The more time that you spend in the organic industry, the more you learn about what is truly going on and what you find is pretty scary.
While I try to remain as optimistic as possible, the reality is that the organic industry is under a constant existential threat from genetically-modified organisms (GMOs).
Even though organic food has never been more popular, nearly 80% of the food on supermarket shelves contains GMOs and organic remains less than 1% of all farmland acreage in the U.S. While 64 nations around the world require GMOs to be labeled, the U.S. does not. Why?
Because the ag-biotech industry has “purchased” agricultural policy in our country, by spending $572 million on campaign contributions and lobbying from 1999-2010.
Furthermore, we have a President who is fully on board the GMO-train, despite having made a campaign promise in 2007 to label GMOs.
Yet, if you think the ag-biotech industry is solely concerned with controlling the world’s food supply, think again. As I wrote about a while ago, there is now genetically-engineered grass.
But what should really frighten all of us, because of the huge ecological risks, is the emergence of genetically-engineered trees. Yes, genetically-engineered trees.
Genetically-engineered trees are very different than GM-crops, such as soybeans or corn, because they can last for decades or centuries in the wild. Furthermore, they have the potential to spoil native forests, destroy organic ecosystems, are very flammable, and will further deplete our already small and precious water supply. (The U.S. Forest Service has released findings that certain GE-trees would use twice the water of native forests.)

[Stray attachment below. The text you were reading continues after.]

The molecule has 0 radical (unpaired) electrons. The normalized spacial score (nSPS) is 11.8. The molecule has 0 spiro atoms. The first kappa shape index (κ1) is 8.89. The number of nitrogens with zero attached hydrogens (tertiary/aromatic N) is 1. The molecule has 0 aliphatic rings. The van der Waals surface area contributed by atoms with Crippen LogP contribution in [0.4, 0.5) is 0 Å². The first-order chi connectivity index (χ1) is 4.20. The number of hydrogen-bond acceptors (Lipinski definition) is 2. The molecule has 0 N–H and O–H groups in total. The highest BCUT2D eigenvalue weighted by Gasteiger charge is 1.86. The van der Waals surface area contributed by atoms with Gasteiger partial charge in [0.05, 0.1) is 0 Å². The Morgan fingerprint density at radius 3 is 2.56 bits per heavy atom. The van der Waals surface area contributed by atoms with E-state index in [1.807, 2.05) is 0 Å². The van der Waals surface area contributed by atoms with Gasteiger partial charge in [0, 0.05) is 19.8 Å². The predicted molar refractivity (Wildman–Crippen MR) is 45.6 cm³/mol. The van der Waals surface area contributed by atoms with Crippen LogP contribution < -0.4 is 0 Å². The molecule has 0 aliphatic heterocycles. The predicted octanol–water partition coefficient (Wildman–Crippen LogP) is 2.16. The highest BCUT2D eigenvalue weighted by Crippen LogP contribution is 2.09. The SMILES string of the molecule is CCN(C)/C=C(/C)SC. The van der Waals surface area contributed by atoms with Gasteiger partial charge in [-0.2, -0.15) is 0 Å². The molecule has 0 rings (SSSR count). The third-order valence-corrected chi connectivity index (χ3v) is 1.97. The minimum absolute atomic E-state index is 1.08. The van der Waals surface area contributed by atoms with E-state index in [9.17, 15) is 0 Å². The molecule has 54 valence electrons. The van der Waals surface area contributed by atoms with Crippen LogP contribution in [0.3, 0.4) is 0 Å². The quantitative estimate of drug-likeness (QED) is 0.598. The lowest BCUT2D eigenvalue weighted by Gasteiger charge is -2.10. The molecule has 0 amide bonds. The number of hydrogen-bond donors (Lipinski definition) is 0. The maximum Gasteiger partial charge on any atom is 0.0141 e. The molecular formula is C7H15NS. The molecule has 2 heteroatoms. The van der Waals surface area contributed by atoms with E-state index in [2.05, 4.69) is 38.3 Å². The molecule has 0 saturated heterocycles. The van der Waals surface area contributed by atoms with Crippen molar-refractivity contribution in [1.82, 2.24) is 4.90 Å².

Humanity relies on these native forests to serve as the “lungs of the Earth,” by absorbing carbon dioxide and producing oxygen. If this were somehow jeopardized, how would we survive?
ArborGen, the leading company in this space who has a request pending with the USDA to commercialize genetically-engineered, freeze-tolerant eucalyptus seedlings and is run by ex-Monsanto executives, doesn’t seem concerned at all about any potential side effects or risks. They see GE-trees as a way to produce paper in a more cost-effective manner, regardless of the dire environmental consequences.
To learn more about what is going on with genetically-engineered trees, please read my Organic Insider story about the frightening movement to approve genetically-engineered American chestnut trees.
And also be sure to check out the site Campaign to Stop GE-Trees.